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Four reasons why UK consumers are drinking less wine

A report by industry insight service Wine Intelligence has identified four reasons why UK consumers are drinking less wine, after it revealed that the number of regular wine drinkers has fallen by around one million since 2015.

In its UK Landscapes 2018 report, Wine Intelligence found that the number of people that drink wine at least once a month has fallen by one million in just three years, from 29.5 million in 2015 to 28.5 million in 2018. In 2015, 80% of those 29.5 million people were consuming wine at least once a week, in 2018 this had fallen to 22 million people or 78% of the smaller monthly drinker total (28.5 million).

It referred to 2018 as “another challenging year” for the wine industry in the UK, with volume sales of still wines continuing to fall and price increases hitting the sector. The data analyst referred to the exclusion of wine from the duty freeze given to spirits and beer in the Budget in October as “a hammer blow to the sector”.

Nevertheless, the UK remains the sixth largest market for still light wines in terms of volume sales. Wine Intelligence found evidence to support the trend for drinking less but better, citing an “adventurous attitude and strong interest in wine” as driving factors. Younger drinkers in the 25-54 years age bracket particularly epitomise this trend, the report found, despite noting that the wine drinking population was “ageing”.

According to its 2018 report, more women than men were regular wine drinkers, however the gender divide was fairly evenly split at 51% to 49%. The 65 years and older age group were the biggest regular wine drinkers, with 27% of those surveyed consuming wine at least once a month. This was followed by the 35-44 year bracket and the 45-54 year bracket, each having 17% of regular drinkers.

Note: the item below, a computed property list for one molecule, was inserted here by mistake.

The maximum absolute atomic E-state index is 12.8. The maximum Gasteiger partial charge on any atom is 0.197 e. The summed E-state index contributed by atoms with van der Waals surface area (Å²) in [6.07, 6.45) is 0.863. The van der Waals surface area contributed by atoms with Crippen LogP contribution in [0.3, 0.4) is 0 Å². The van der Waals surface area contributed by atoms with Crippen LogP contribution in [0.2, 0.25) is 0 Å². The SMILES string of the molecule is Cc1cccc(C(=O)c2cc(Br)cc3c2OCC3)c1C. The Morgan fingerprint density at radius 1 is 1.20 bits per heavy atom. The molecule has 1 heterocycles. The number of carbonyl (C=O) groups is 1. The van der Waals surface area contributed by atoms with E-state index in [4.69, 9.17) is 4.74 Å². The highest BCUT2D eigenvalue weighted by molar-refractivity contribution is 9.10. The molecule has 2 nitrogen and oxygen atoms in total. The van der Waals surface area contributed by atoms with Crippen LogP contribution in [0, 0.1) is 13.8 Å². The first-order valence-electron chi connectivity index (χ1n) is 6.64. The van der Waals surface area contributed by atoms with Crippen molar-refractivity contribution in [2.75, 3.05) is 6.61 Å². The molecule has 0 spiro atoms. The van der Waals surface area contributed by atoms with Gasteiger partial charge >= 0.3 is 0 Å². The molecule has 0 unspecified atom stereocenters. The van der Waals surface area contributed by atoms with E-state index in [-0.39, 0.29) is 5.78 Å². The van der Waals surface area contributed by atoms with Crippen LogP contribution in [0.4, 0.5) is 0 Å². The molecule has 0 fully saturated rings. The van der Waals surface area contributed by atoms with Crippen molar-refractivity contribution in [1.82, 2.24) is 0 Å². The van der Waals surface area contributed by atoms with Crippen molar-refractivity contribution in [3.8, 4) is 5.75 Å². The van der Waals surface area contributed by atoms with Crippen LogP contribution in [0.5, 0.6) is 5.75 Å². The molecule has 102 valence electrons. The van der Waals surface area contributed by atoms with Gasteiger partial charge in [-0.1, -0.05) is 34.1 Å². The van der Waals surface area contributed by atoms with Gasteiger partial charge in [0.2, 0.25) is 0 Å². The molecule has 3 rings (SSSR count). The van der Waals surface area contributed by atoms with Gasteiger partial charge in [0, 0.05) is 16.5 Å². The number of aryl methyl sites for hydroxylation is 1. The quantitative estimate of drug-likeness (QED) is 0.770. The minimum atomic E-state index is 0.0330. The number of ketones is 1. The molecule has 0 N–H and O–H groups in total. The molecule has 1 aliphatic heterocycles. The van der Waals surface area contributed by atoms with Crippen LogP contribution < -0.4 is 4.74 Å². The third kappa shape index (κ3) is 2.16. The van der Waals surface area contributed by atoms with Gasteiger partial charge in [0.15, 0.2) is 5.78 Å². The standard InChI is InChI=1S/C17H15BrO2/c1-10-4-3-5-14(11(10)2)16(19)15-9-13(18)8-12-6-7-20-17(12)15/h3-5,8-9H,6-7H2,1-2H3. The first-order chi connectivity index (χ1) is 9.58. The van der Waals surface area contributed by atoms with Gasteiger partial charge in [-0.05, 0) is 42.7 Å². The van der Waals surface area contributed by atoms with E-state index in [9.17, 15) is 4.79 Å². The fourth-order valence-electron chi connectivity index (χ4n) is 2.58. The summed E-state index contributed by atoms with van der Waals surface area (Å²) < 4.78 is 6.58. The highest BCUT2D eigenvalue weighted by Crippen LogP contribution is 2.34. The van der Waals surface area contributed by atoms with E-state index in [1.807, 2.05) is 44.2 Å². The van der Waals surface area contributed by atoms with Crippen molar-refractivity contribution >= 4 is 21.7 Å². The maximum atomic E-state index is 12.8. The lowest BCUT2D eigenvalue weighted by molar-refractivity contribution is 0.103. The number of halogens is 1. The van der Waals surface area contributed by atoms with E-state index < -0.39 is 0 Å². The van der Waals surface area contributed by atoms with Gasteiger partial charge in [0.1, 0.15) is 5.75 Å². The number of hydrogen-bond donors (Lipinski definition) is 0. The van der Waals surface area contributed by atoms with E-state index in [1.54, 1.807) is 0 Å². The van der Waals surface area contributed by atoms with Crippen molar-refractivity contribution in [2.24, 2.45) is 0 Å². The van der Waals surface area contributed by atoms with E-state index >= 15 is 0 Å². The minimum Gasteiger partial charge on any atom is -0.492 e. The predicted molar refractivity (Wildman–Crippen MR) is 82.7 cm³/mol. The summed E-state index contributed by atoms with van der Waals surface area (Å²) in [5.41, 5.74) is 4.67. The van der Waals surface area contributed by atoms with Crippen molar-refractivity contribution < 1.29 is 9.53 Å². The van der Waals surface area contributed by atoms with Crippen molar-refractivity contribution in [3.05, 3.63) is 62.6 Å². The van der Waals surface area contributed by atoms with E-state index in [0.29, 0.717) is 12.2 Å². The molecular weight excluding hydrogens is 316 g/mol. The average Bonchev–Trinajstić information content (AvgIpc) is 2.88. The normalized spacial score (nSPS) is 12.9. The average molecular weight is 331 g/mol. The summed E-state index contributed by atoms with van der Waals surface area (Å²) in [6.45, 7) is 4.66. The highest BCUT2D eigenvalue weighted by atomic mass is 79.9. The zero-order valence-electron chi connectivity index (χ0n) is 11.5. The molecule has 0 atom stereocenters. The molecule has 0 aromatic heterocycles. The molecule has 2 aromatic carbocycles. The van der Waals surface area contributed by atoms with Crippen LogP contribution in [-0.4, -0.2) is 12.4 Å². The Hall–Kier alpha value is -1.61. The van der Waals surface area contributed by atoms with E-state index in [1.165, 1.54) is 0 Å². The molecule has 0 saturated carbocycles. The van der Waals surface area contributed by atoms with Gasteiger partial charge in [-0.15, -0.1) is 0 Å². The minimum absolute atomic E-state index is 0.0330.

Of the regions surveyed, it was the south east and east of England that came out on top, with 23% of the UK’s regular wine drinkers. The north placed second with 21%, the midlands in third with 17% and London fourth with 13%. The south west and Scotland both had 9%, Wales had 5% and Northern Ireland had 3%.

The data in the report was gathered in the UK in July 2015, July 2017 and July 2018 in the form of an online survey.

Click through to view the four main reasons that the report revealed for the reduction in UK wine drinkers. 

Rival drinks

Wine Intelligence analyst Chuan Zhou noted that wine is increasingly losing market share to other drinks. These include craft beer and gin, the latter, Zhou noted “has become a remarkably vibrant and attention-grabbing category”.

The proportion of UK regular wine drinkers who say they also drink beer and gin has risen significantly in just a year, the report noted, increasing from 52% (beer) and 36% (gin) in 2017 to 63% (beer) and 44% (gin) in 2018.

Research by city law firm RPC published in October this year recorded a 20% surge in people registering trademarks for beers in the UK, with the number of beer trademarks in the UK doubling since 2010.

Meanwhile, sales of UK gin have doubled in value in the past five years with exports and domestic sales totalling £2.2 billion in the year ending 16 June 2018, according to the latest figures from the Wine and Spirit Trade Association (WSTA).